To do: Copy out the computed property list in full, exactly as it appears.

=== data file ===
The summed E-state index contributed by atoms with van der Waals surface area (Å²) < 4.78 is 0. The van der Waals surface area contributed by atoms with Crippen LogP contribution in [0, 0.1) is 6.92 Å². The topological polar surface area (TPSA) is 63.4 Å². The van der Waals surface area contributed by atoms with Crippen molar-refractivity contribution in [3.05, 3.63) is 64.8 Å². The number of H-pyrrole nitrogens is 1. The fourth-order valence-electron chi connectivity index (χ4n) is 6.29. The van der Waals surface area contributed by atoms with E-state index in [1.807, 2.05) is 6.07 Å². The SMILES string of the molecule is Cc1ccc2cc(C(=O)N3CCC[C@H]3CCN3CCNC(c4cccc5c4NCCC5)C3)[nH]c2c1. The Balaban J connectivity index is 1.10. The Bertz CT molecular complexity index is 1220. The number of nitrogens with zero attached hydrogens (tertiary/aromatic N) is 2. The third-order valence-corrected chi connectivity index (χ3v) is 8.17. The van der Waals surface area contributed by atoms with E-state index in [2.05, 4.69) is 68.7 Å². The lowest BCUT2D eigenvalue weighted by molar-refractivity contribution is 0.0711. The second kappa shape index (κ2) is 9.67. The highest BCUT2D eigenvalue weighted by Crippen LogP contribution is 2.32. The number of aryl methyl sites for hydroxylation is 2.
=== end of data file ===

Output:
The summed E-state index contributed by atoms with van der Waals surface area (Å²) < 4.78 is 0. The van der Waals surface area contributed by atoms with Crippen LogP contribution in [0, 0.1) is 6.92 Å². The topological polar surface area (TPSA) is 63.4 Å². The van der Waals surface area contributed by atoms with Crippen molar-refractivity contribution in [3.05, 3.63) is 64.8 Å². The number of H-pyrrole nitrogens is 1. The fourth-order valence-electron chi connectivity index (χ4n) is 6.29. The van der Waals surface area contributed by atoms with E-state index in [1.807, 2.05) is 6.07 Å². The SMILES string of the molecule is Cc1ccc2cc(C(=O)N3CCC[C@H]3CCN3CCNC(c4cccc5c4NCCC5)C3)[nH]c2c1. The Balaban J connectivity index is 1.10. The Bertz CT molecular complexity index is 1220. The number of nitrogens with zero attached hydrogens (tertiary/aromatic N) is 2. The third-order valence-corrected chi connectivity index (χ3v) is 8.17. The van der Waals surface area contributed by atoms with E-state index in [2.05, 4.69) is 68.7 Å². The lowest BCUT2D eigenvalue weighted by molar-refractivity contribution is 0.0711. The second kappa shape index (κ2) is 9.67. The highest BCUT2D eigenvalue weighted by Crippen LogP contribution is 2.32. The number of aryl methyl sites for hydroxylation is 2.